Ian Gillespie, the prominent luxury developer whose company Westbank Projects Corp. is behind projects such as the Fairmont Pacific Rim in Vancouver and the Shangri La’s in Vancouver and Toronto, has signed on to an initiative that will result in 395 homes being built in Cambodia and given to families who are currently living in shacks in a garbage dump community.
It works like this: Westbank has committed that for each condo that’s bought in its new Vancouver House building, it will pay $2,900 (U.S.) for the creation of a small house in Cambodia.
The initiative is the brainchild of Pete Dupuis, and it is based on the model of TOMS Shoes, the footwear company that gives a pair of shoes to someone in need every time a customer buys a pair.
Rewind back to 1990, and Mr. Dupuis (a Vancouverite) was starting his masters’ thesis around the same time he and his wife had three kids in three years. But the real estate agency that he and his business partner Sid Landolt had created, S&P Destination Properties, was taking off, selling units for high-end developers around the world. So Mr. Dupuis gave up writing his thesis.
When the financial crisis hit, business slowed dramatically, and Mr. Dupuis decided it was finally time to write it. So he was spending much of his time as a student in 2010 when he and Mr. Landolt boarded a flight from L.A. to Vancouver, and found themselves sitting next to Blake Mycoskie, the founder of TOMS.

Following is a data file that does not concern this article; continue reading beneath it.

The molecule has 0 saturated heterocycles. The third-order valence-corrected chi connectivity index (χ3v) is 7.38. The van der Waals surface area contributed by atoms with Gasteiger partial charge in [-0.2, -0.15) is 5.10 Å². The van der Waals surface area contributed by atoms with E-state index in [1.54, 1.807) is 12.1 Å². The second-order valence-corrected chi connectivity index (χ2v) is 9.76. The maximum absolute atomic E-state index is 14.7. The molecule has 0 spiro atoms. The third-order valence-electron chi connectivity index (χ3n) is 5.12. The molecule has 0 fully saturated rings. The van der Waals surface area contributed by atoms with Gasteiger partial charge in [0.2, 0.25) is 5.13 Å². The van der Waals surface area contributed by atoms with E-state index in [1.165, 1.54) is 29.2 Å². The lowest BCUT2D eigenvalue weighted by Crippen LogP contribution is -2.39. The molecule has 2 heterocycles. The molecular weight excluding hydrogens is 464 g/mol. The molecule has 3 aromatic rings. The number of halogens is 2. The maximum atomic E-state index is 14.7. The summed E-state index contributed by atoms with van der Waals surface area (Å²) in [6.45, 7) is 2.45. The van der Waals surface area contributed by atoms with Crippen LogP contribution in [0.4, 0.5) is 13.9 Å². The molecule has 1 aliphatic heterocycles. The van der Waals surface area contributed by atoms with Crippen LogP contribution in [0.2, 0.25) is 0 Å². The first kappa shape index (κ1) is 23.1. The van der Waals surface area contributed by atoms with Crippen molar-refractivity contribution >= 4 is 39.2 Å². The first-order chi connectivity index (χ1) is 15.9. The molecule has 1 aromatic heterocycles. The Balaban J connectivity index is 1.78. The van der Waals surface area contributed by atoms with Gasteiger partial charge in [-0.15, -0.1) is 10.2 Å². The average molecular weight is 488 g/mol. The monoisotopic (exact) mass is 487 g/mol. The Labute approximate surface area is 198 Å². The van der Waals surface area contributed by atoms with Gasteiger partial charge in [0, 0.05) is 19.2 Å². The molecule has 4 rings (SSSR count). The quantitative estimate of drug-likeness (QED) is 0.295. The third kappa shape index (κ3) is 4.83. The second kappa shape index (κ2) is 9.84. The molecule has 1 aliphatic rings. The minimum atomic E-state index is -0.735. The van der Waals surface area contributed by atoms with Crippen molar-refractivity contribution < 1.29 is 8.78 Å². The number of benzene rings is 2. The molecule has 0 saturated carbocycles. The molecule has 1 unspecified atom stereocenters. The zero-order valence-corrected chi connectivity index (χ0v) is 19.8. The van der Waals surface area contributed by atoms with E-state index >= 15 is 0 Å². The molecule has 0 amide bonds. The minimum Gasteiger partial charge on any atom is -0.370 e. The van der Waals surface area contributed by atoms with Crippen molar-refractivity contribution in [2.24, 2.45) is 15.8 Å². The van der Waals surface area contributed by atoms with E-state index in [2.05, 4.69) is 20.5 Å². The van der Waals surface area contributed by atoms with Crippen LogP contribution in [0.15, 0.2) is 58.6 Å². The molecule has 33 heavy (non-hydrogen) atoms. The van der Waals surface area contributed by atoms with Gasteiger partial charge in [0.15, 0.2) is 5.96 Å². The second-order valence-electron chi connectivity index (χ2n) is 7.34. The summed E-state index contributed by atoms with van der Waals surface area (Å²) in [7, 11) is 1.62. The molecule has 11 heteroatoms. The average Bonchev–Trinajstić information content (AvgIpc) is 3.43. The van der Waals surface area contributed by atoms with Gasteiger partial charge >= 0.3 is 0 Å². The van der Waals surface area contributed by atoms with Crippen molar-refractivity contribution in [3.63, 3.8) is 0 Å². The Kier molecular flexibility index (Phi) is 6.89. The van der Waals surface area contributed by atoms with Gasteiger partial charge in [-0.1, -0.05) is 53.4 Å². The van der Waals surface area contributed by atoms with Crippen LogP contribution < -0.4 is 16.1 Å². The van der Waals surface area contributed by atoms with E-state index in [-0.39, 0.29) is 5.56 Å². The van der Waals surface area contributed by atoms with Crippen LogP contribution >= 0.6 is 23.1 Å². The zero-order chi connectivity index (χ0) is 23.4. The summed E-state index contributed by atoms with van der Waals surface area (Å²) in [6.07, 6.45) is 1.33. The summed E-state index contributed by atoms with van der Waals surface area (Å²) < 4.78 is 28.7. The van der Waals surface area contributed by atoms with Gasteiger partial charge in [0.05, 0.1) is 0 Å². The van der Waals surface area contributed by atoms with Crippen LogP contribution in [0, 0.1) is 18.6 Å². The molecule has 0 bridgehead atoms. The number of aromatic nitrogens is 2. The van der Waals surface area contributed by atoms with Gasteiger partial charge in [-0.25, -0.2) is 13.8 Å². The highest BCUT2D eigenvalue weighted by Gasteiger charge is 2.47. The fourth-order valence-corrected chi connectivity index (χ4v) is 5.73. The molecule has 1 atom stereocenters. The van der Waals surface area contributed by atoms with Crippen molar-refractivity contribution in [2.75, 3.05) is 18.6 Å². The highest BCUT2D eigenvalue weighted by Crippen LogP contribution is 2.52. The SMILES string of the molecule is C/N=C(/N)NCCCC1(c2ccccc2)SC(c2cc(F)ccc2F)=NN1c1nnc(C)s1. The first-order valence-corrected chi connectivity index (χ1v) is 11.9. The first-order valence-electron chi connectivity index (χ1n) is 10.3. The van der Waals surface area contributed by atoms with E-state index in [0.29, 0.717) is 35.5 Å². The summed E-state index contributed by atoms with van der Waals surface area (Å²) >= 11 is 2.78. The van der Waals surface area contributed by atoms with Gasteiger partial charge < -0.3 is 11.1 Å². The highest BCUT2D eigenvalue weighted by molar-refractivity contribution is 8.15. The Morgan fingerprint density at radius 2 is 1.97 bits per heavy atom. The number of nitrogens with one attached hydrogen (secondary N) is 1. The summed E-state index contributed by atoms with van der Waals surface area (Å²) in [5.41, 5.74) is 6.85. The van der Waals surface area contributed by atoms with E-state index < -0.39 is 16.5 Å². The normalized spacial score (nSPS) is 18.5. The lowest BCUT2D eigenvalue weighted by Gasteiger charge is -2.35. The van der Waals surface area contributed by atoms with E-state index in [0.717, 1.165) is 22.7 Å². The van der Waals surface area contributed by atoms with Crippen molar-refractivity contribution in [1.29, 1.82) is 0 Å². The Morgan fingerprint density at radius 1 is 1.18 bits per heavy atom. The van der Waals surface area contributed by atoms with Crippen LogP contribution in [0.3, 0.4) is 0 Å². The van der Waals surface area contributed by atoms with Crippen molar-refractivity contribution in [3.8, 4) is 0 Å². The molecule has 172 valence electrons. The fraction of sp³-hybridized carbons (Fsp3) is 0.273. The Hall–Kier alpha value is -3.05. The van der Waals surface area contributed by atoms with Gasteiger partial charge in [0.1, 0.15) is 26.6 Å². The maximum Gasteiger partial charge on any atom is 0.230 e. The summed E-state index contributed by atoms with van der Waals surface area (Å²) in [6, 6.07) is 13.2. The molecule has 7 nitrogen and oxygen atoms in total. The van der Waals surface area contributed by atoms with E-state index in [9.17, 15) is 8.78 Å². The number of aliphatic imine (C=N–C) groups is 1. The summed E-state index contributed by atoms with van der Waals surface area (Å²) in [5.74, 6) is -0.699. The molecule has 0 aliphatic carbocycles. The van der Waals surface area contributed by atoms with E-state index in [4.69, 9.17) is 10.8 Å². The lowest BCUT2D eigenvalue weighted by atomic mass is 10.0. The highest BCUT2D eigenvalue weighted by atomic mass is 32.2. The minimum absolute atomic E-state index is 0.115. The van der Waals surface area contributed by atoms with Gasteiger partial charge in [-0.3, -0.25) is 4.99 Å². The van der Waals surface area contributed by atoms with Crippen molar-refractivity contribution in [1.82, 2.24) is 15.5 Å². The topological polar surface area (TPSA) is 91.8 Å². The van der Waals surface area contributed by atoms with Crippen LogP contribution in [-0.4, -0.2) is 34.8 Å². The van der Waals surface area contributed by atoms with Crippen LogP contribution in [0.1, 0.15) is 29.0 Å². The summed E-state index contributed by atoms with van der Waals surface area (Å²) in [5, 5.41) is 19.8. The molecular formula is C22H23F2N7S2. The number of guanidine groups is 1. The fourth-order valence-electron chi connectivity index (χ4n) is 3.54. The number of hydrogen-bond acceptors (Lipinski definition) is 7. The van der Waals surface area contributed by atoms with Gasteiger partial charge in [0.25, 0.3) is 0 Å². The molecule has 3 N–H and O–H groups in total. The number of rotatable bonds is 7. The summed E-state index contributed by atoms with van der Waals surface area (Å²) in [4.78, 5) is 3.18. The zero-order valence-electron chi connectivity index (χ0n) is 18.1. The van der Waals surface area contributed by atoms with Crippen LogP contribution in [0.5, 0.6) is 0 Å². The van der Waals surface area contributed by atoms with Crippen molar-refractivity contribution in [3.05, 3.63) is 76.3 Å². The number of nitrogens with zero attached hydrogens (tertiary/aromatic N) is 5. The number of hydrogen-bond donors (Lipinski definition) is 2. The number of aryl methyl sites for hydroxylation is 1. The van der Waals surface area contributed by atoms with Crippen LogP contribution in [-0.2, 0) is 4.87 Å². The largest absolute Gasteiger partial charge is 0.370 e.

“The way the seats went, I ended up sitting next to Blake, this young nice hipster guy, cool guy. I tell him I’m in the real estate business, but I’m a student studying social entrepreneurship,” Mr. Dupuis recalls.
Mr. Mycoskie told him all about TOMS, and Mr. Dupuis thought there was no reason that the shoe company’s “one for one” model couldn’t be applied to real estate.
The result is World Housing, which is Canada’s first Community Contribution Company. It’s a social enterprise, but it’s set up as a for-profit, with a charter that says any money it makes must be reinvested back into the organization. Mr. Gillespie is the first developer to sign on to the idea, and to commit to it for an entire building.
It tested its concept last June with a project in Hawaii, which resulted in 50 homes being built in Cambodia. World Housing partners with a non-government organization that was already working around the dump. Recipient families must meet criteria including that the parents are making an honest living.
The houses are basic. There is a common wash house with two toilets and a hand basin with running water for each cluster of about five homes. “Seventy per cent of the people that receive a home have never used a flushing toilet before,” Mr. Dupuis says. “They’re literally coming out of a shack… “We will hook up to the city power so they’ve got power, and in cases where there might not be reliable city power we put a solar panel on the roof,” he adds. “And there’s a rainwater collection system…And I’ll tell you, the one thing that they get that drives them to a state of total excitement, a locking door. The minute you have a locking door you can accumulate assets.”
Mr. Dupuis says the next area World Housing will turn to is the Smokey Mountain Landfill Community in the Philippines. “There’s officially 220,000 people living in the slum, and that’s the government number so the true number is probably around 500,000, and there’s 33,000 people that go to the dump every day to survive.”